Intermed’s SNAPS revamps eye protection to help eye surgery patients recover more easily

August 7 – MORGANTOWN – More than 6 million people a year undergo eye surgeries and need eye shield to protect themselves during the healing process.

A team from Intermed Labs in Morgantown learned in July 2021 that the shields on the market weren’t very comfortable or easy to use, and decided to improve something. The result was SNAPS, now in beta testing before going to the mass market.

And it only took a year. “A year in the world of medical devices – unheard of,” said Intermed co-founder and CEO Tom McClellan. “Having a product already in the market, from literally a towel to talking to a multinational, in my mind, is amazing and a testament to what’s possible here in Morgantown.”

We caught up with McClellan, SNAPS CEO Joe Duda, Intermed design engineer Zac Hoopes and intern Emily Stanton at Intermed headquarters on the top floor of building 3000 on the Mon Health campus.

Duda explained that the eye shields are made of plastic or other materials but are secured to the face with tape. They are needed after cataract, retina, Lasik and reconstructive surgeries.

Sticking a shield poses several problems, he said. It obstructs airflow, necessary to aid healing. It must be removed to examine the eye or apply medication, which may be necessary several times a day. And existing shields have sharp edges that dig into the skin, causing irritation.

“The special thing about SNAPS,” he said, “is the adhesive anchors that are used.” They are modeled after cardiac leads, but smaller. No tape is needed. SNAPS is transparent and has vent holes and is easily hinged and rotated for examination or medication application. And it sits right next to the skin so it won’t sink in or irritate.

McClellan described how SNAPS started. “When doctors have ideas, they don’t necessarily have the time, money, or expertise to bring those ideas to life, or they don’t have the ability to pivot those ideas to make them better.”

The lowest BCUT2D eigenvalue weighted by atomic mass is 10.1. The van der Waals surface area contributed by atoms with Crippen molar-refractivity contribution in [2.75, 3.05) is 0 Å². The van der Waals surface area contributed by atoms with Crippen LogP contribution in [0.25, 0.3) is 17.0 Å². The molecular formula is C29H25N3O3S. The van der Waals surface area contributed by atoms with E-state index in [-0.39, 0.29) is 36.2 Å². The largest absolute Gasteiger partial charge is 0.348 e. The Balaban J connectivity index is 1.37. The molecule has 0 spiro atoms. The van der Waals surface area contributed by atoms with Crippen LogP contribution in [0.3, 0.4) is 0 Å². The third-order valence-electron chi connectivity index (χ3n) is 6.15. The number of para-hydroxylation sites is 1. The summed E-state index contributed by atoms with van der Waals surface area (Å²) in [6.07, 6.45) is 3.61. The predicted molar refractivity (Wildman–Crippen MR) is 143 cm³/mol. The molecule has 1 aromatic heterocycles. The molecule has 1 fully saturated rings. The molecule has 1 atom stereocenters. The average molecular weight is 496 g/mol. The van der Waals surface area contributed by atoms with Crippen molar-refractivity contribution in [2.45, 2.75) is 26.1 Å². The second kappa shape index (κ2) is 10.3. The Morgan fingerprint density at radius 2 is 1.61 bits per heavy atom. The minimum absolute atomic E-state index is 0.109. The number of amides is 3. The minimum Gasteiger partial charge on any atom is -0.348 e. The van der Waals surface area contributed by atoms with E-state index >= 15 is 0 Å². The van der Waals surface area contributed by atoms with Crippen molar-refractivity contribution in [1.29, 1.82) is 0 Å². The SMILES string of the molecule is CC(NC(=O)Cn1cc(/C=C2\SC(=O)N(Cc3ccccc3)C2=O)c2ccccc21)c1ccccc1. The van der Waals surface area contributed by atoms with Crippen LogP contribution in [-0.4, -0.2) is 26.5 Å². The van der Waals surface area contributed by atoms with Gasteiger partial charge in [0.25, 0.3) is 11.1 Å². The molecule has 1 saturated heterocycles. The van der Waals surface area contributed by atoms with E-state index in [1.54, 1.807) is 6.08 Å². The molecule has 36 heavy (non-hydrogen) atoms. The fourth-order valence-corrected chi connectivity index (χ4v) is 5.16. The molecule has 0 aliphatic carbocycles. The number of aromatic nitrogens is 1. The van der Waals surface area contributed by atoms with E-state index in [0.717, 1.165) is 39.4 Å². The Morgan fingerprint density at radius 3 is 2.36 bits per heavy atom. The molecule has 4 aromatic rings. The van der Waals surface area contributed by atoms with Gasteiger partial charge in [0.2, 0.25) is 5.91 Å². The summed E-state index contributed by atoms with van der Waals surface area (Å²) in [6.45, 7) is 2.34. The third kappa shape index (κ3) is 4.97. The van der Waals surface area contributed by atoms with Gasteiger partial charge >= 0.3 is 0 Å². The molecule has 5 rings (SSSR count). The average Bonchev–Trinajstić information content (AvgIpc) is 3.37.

In this case, Intermed was approached by a retinal surgeon in Sarasota, Fla., who was having issues with current eye protection and had an idea that technically wasn’t good, McClellan said. But they started doing some market research, saw that the shield issue is a bigger problem, and could be a low-hanging fruit for problem solving.

So they brought Intermed together to figure out how to improve standard eye protection while taking into account ease of manufacture and market constraints – price and cost of production.

“With a little engineering and a little elbow grease, we were able to come up with an idea that was very unique,” ​​he said, and stayed within the parameters of price, cost and ease of manufacturing to make the future worthwhile.

A photo of a SNAPS prototype shows the development model was gray, 3D printed on the top floor. It went through several iterations to perfect the shape, the size, the connections. Intermed has an extensive medical bench, McClellan said, through its partnership with Mon Health, and they’ve consulted with doctors for suggestions and feedback.